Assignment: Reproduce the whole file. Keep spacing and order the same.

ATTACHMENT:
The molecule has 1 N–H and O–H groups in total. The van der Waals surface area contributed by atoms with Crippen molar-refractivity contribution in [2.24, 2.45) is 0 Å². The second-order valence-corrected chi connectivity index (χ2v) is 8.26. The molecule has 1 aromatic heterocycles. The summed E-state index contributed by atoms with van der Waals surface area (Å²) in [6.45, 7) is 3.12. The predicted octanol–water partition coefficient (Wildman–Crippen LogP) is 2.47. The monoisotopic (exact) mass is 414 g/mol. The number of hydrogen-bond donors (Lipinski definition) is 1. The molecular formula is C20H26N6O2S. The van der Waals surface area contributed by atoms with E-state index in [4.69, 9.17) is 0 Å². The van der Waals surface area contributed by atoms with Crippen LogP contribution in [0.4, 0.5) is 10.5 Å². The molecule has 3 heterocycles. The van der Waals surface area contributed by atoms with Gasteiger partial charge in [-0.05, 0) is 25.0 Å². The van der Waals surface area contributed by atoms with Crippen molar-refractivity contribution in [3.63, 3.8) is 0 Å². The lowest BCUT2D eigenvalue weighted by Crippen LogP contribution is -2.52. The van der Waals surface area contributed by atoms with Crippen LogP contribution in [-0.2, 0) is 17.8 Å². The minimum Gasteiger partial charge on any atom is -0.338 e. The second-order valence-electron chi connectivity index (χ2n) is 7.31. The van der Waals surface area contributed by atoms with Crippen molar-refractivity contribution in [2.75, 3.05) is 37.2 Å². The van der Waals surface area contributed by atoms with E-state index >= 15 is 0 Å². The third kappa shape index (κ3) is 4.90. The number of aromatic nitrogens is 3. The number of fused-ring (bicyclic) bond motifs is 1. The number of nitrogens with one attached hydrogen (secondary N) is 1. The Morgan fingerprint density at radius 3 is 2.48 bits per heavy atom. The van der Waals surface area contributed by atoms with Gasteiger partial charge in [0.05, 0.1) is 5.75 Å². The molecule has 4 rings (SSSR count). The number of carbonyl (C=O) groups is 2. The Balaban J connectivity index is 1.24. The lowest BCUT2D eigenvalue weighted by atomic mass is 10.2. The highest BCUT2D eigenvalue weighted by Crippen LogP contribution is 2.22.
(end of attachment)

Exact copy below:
The molecule has 1 N–H and O–H groups in total. The van der Waals surface area contributed by atoms with Crippen molar-refractivity contribution in [2.24, 2.45) is 0 Å². The second-order valence-corrected chi connectivity index (χ2v) is 8.26. The molecule has 1 aromatic heterocycles. The summed E-state index contributed by atoms with van der Waals surface area (Å²) in [6.45, 7) is 3.12. The predicted octanol–water partition coefficient (Wildman–Crippen LogP) is 2.47. The monoisotopic (exact) mass is 414 g/mol. The number of hydrogen-bond donors (Lipinski definition) is 1. The molecular formula is C20H26N6O2S. The van der Waals surface area contributed by atoms with E-state index in [4.69, 9.17) is 0 Å². The van der Waals surface area contributed by atoms with Crippen LogP contribution in [0.4, 0.5) is 10.5 Å². The molecule has 3 heterocycles. The van der Waals surface area contributed by atoms with Gasteiger partial charge in [-0.05, 0) is 25.0 Å². The van der Waals surface area contributed by atoms with Crippen molar-refractivity contribution in [3.63, 3.8) is 0 Å². The lowest BCUT2D eigenvalue weighted by Crippen LogP contribution is -2.52. The van der Waals surface area contributed by atoms with Crippen LogP contribution in [-0.2, 0) is 17.8 Å². The minimum Gasteiger partial charge on any atom is -0.338 e. The second-order valence-electron chi connectivity index (χ2n) is 7.31. The van der Waals surface area contributed by atoms with Crippen molar-refractivity contribution in [2.75, 3.05) is 37.2 Å². The van der Waals surface area contributed by atoms with E-state index >= 15 is 0 Å². The third kappa shape index (κ3) is 4.90. The number of aromatic nitrogens is 3. The number of fused-ring (bicyclic) bond motifs is 1. The number of nitrogens with one attached hydrogen (secondary N) is 1. The Morgan fingerprint density at radius 3 is 2.48 bits per heavy atom. The van der Waals surface area contributed by atoms with Gasteiger partial charge in [0.05, 0.1) is 5.75 Å². The molecule has 4 rings (SSSR count). The number of carbonyl (C=O) groups is 2. The Balaban J connectivity index is 1.24. The lowest BCUT2D eigenvalue weighted by atomic mass is 10.2. The highest BCUT2D eigenvalue weighted by Crippen LogP contribution is 2.22.